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Wednesday, May 4, 2016

Wiping out debt

Sunday, July 10, 2011

Joe Sullivan
America's politicians are wrangling over the nation's debt ceiling, which hovers around $14 trillion.

First off, politicians know nothing about wise stewardship of the U.S Treasury. If they did, we wouldn't be in this mess.

But here we are, in a money crisis so severe there is talk of defaulting on our country's debts.

Obviously, the financial wizards upon whom the most powerful government in the world relies don't know how to manage money very well either. Their solution is to spend more. Worry about paying it all back later.

The biggest part of our debt crisis is the simple fact that none of us fully grasps what an enormous amount of money $14 trillion is. Few humans can comprehend even one trillion. Estimates that a human body has as many as 100 trillion cells are just guesses. Who counts after the first trillion or so? So when politicians stew about "reducing" our debt, what are they really talking about? Would being "only" $10 trillion in debt make us better off? Who knows?

Today, dear reader, you are going to hear of Joe's Surefire Plan to Eliminate (Not Reduce) Our National Debt.

It's so simple that the politicians and financial bigwigs won't even consider it. One reason is that they don't know what they would do all day if they didn't have the national debt to kick around.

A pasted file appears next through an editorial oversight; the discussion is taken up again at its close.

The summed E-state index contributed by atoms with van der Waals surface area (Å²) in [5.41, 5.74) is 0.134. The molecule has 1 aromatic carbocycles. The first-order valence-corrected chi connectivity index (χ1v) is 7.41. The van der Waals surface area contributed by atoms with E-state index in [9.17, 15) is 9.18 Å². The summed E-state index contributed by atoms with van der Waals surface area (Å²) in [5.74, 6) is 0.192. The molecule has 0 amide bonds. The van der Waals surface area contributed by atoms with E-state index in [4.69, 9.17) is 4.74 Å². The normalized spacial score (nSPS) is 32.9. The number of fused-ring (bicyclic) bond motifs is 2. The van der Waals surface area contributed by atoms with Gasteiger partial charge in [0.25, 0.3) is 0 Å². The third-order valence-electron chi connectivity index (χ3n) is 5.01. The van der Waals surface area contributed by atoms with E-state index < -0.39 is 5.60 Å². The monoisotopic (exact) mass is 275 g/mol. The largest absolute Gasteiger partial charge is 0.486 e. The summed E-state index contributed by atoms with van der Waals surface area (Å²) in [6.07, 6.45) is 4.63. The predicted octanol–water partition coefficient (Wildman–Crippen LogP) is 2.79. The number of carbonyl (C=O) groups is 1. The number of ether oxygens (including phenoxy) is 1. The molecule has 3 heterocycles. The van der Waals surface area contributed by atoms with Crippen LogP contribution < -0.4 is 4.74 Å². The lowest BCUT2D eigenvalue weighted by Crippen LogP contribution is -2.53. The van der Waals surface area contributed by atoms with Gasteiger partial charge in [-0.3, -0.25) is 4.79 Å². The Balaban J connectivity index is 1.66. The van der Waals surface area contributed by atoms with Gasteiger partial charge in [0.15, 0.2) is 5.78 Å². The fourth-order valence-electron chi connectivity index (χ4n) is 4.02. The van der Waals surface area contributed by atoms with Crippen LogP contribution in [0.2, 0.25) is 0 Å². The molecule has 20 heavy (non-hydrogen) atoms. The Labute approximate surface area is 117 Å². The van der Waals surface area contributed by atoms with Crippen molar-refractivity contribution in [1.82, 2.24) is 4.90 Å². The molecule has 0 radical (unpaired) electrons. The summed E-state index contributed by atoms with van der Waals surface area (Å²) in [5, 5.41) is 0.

Joe's Plan is to the point: Ask all the nations of the world that have benefited from America's blood and treasure to pay up.

Start with France and Great Britain and Japan and Germany and Italy and South Korea and even Vietnam -- all of which enjoy thriving economies, with some soft spots, today because Americans paid for it either with cash, life-sustaining supplies or the lives of U.S. soldiers.

Another payback is due from Iraq and Afghanistan. Iraq is about to be shed of American troops, and it has an opportunity to join the world's civilized countries. I'd say it owes us several trillion dollars right off the bat, with future payments to be made over the next five years.

And the Afghan government can kick in another several trillion dollars as we pull away from what is likely to become a vipers' pit once U.S. forces are safely home.

Rest assured, when the president of Afghanistan finally runs off to Saudi Arabia to save his own skin, the news will immediately be filled with tales of the billions of dollars he skimmed from the government and the bribes he took under the table. Since we know this is going on, why don't we send a few guys with names like Kneecaps and Knuckles to Kabul and start collecting while we can?

Some of you may think I'm trying to be funny. Sadly, I'm not. I'm just tired of the United States playing the sucker every time some far-off country gets in a fix and we decide to help out.

Is asking for trillions of dollars outrageous? I'll answer with another question: How much do you think the loss of one U.S. soldier's life is worth?

Joe Sullivan is the retired editor of the Southeast Missourian.

R. Joe Sullivan
R. Joe Sullivan